4:00 My photog-senses tingle as I realize I'm not sitting in an edit bay. Looking at the rundown, I confirm the story Jeff Varner and I spent most of the day shooting is scheduled to air at 5:04. A quick glance at Jeff's cubicle finds him hunched over his computer and mumbling to himself. Hey look, Oprah's on...

4:10 Loitering in a cluster of photogs, I tear my attention away from the war stories and Knock-Knock jokes long enough to establish a visual on my partner of the day. Jeff's cubicle is empty but I spot him doing the Macarena over the newsroom's row of printers. In an effort to get his attention, I employ a rude hand gesture and a friendly smile. He ignores me.

4:15 After an intense game of Rock-Paper-Scissor with my fellow lensmen, I walk by the assistant news director's office and find he and Jeff locked in negotiations over adverbs and innuendo. Shooting both of them dirty looks, I'm rewarded for my enthusiasm by a series of reciprocating sneers. To the break room...

4:20 Cheeto's and Sprite in hand, I settle into an edit bay and hover over a workstation. Stashing my snacks so a passing engineer doesn't freak at my No Food policy infraction, I open a blank timeline in the editing software and wait for Jeff to bring me his script. He does, I take mouse in hand and make it do what it do.

4:30 Ten minutes have passed since I began the backwards puzzle construction process that is desktop editing. Using the time-codes on script, I lift soundbites from my shoot disc's image bin and drag them into place on the timeline. Rather than assemble the soundtrack from beginning to end, I whittle away at the opening, feathering background noise underneath Jeff's narration again and again. Much time is wasted.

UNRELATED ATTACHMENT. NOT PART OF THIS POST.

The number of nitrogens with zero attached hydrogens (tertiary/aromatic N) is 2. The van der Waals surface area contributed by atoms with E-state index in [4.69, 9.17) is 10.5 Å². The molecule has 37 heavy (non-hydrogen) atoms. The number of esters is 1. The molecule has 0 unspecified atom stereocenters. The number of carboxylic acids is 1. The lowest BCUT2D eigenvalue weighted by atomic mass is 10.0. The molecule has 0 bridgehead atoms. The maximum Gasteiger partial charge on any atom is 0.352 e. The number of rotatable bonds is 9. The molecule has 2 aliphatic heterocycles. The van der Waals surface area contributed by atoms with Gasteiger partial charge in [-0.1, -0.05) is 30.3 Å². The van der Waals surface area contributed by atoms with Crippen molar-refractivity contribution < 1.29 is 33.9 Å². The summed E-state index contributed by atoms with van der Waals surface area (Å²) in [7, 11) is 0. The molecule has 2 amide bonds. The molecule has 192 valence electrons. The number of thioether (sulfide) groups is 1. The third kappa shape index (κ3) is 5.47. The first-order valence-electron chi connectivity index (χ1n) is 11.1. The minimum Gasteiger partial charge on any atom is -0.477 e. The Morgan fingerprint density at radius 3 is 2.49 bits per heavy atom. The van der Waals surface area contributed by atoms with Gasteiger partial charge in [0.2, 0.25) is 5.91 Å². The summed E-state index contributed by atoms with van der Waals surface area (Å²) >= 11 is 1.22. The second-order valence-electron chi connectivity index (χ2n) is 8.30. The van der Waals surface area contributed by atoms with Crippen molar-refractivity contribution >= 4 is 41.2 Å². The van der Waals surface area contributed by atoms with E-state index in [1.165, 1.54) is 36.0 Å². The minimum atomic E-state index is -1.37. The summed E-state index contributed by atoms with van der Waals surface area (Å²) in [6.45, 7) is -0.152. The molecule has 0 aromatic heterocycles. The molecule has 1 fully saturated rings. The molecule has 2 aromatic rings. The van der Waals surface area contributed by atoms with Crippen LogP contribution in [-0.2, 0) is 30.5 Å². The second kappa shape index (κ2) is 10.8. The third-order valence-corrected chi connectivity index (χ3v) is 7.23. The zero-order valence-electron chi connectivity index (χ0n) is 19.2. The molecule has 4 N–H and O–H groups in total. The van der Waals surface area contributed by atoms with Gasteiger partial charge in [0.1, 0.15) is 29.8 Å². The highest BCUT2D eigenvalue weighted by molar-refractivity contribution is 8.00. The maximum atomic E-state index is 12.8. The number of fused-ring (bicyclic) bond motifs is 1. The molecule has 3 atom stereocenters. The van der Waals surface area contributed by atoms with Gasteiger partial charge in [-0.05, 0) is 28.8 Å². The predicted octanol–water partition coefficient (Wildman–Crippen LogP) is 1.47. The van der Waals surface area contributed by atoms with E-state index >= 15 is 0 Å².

4:40 Realizing I've dawdled too long, I quickly change tactics, dropping in the soundbites and placing Jeff's pre-recorded voice in between. With the flick of a wrist I chew my lip and highlight clips, drag them into place and constantly hit 'Control-S'. Falling into a groove, I rock back and forth as I build the story's soundtrack. Suddenly, the edit bay's phone rings and I answer it - in a bad Scottish brogue, of course.

4:50 On the phone is my assignment editor, who wishes to discuss tomorrow's story. For a good ninety seconds, I'm lured into conversation - until a glance over at the clock quickens my pulse. With my story set to air just after the top of the story, I have about ten minutes to complete what will be a 120 second heavily-edited story arc, complete with narration, natural sound and nuance. My leg shakes and I begin twitching like a junkie on the verge of a fix.

4:53 The A-roll is complete. In fact, the whole thing would be done were it a radio piece. With background noise woven between interview sound and reporter track, I tweak and stretch the audio before hitting 'Save' for the fortieth time. Scrolling back to the story's beginning, I began dropping in appropriate cut-away shots and deciding transitions. Behind me the door opens and Jeff pokes his head in. Seeing the veins pulsate through the skin of my temples, he wisely retreats without a sound.